* That the Soviets will almost certainly be able to respond to any major ABM development with new weapons of their own (space mines, for example) which the Kremlin could produce at a fraction of the cost of a complicated American defense system. The result, the scientists say, would be an intensified arms race.

What most seemed to intrigue a dozen odd scientists and arms control specialists interviewed by this reporter was the possibility that Edward Teller, the father of the hydrogen bomb, was behind much of the President's thinking on ABM systems. But Teller, now with the Hoover Institution, is one of the President's scientific advisers. His work is admired by George Keyworth, science adviser to the president and director of the Office of Science and Technology Policy. According to the weekly financial publication Barron's, which interviewed Keyworth at the end of last year, the science adviser calls Teller ''my second father.''

Teller has been working on ABM problems, and according to some scientists with access to classified information, the veteran atomic scientist thinks that he has got some of the answers which the White House is seeking. (Teller, who could not immediately be reached for comment, has been trying to get some of his ideas declassified so that they can be brought into public discussion.)

''Teller's ideas are much wilder than those which the President came out with ,'' said Herbert York, a former undersecretary of defense for research and engineering and member of a negotiating team for the Carter administration that met with the Soviets for talks on banning antisatellite weapons.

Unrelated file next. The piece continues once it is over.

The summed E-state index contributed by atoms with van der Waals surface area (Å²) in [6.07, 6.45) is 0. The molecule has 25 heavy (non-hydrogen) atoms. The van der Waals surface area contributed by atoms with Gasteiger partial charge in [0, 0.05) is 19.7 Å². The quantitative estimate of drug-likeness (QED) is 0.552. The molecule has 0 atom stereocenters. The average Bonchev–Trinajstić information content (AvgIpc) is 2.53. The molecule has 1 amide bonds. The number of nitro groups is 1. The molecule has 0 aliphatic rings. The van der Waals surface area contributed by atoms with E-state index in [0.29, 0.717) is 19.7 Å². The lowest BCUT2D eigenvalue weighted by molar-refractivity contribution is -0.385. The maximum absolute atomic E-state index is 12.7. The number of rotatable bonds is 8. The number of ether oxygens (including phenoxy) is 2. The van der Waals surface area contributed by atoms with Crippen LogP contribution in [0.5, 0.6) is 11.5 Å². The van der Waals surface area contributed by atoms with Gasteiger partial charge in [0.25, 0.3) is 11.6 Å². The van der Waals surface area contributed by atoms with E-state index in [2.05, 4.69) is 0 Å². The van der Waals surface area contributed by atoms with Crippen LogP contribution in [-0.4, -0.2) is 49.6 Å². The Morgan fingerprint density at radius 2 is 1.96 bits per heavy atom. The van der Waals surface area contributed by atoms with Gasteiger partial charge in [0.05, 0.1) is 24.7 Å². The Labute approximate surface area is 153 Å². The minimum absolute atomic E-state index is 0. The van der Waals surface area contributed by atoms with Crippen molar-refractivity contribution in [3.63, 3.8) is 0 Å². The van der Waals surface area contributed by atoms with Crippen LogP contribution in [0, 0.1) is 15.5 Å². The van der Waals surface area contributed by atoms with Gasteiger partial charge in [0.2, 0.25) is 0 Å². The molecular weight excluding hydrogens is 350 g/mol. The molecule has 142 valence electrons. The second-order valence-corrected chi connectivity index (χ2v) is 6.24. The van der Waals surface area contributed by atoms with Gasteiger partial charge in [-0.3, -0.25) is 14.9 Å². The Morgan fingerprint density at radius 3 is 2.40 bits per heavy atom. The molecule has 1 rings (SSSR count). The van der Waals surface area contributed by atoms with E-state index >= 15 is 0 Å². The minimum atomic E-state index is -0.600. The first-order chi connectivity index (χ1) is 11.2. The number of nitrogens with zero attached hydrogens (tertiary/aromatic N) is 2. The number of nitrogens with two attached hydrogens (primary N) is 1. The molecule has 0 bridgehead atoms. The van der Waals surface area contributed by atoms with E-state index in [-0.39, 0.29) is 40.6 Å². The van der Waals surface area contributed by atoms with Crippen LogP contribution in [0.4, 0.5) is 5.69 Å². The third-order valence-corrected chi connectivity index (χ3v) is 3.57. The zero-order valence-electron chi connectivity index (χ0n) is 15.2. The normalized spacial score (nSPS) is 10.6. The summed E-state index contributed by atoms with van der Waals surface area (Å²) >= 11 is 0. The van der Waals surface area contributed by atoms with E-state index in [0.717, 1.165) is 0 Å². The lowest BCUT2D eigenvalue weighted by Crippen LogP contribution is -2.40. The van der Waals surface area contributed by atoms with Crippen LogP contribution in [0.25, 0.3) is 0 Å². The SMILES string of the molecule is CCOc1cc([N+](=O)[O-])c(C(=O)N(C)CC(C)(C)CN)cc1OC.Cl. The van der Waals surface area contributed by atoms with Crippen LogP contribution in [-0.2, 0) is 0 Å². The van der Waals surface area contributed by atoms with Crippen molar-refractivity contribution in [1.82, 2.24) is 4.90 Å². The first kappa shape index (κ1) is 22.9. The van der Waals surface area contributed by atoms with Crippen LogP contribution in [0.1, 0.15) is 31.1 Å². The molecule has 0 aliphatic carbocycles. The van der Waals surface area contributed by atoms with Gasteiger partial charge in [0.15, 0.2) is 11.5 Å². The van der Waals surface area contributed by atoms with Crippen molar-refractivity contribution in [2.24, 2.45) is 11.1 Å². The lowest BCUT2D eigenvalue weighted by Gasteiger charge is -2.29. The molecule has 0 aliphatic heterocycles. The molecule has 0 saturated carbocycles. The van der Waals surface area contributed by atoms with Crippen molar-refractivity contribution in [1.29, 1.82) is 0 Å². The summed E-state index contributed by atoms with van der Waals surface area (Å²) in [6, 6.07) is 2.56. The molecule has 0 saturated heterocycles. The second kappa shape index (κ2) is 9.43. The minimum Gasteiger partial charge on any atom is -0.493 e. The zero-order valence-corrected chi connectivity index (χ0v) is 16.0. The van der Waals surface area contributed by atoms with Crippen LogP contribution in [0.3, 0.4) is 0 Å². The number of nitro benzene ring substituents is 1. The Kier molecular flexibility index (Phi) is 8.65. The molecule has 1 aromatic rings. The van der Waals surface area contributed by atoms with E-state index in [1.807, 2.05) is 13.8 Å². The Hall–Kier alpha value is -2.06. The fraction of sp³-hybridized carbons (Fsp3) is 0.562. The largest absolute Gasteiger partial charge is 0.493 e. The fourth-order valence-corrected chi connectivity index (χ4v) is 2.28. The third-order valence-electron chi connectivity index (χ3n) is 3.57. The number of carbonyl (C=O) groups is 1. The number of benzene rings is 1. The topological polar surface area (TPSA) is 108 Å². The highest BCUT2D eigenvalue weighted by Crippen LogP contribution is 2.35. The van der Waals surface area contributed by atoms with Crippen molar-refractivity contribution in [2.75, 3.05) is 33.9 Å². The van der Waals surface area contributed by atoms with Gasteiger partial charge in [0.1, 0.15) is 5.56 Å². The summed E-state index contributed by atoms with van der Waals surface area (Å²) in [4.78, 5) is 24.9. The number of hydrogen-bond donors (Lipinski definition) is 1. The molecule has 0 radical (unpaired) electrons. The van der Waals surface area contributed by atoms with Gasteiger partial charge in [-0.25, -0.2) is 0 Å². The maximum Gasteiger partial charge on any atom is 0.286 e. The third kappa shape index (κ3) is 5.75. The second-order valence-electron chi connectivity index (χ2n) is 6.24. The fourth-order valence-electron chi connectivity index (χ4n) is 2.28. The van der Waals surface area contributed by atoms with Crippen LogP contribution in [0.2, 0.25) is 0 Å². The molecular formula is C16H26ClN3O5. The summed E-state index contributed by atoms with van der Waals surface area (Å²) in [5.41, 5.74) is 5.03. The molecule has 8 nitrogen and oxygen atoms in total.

Mr. York, who is currently director of the Program in Science, Technology, and Public Affairs at the University of California in San Diego, said that, speaking at a very abstract level, he agreed with the President that the nation's main emphasis should be on its defenses rather than on offensive weapons.

''On the other hand, there's absolutely nothing in sight that can provide a defense against missiles,'' said York. ''I think I know what most of the possibilities are.''

''When it comes to rallying to the President's call, there are almost certain to be a lot of people out there with ideas to sell,'' said York. ''But in what you might call the top levels of the scientific community I don't really expect to see much enthusiasm.''

More harsh in his criticism was Richard Garwin, a physicist with the International Business Machines Corporation who has done extensive research on nuclear weapons and possible ABM systems.

''I think the President is a novice in the field,'' said Mr. Garwin. ''The Soviets will evade or destroy any system we can devise. . . .The problem is to defend the ABM system itself.''

Garwin has joined with 16 other scientists and arms experts in calling on President Reagan to ban all weapons from outer space. A 1974 treaty between the US and the USSR pledged both sides not to deploy an ABM system except to protect certain limited areas, such as the region surrounding either country's capital or its primary missile sites.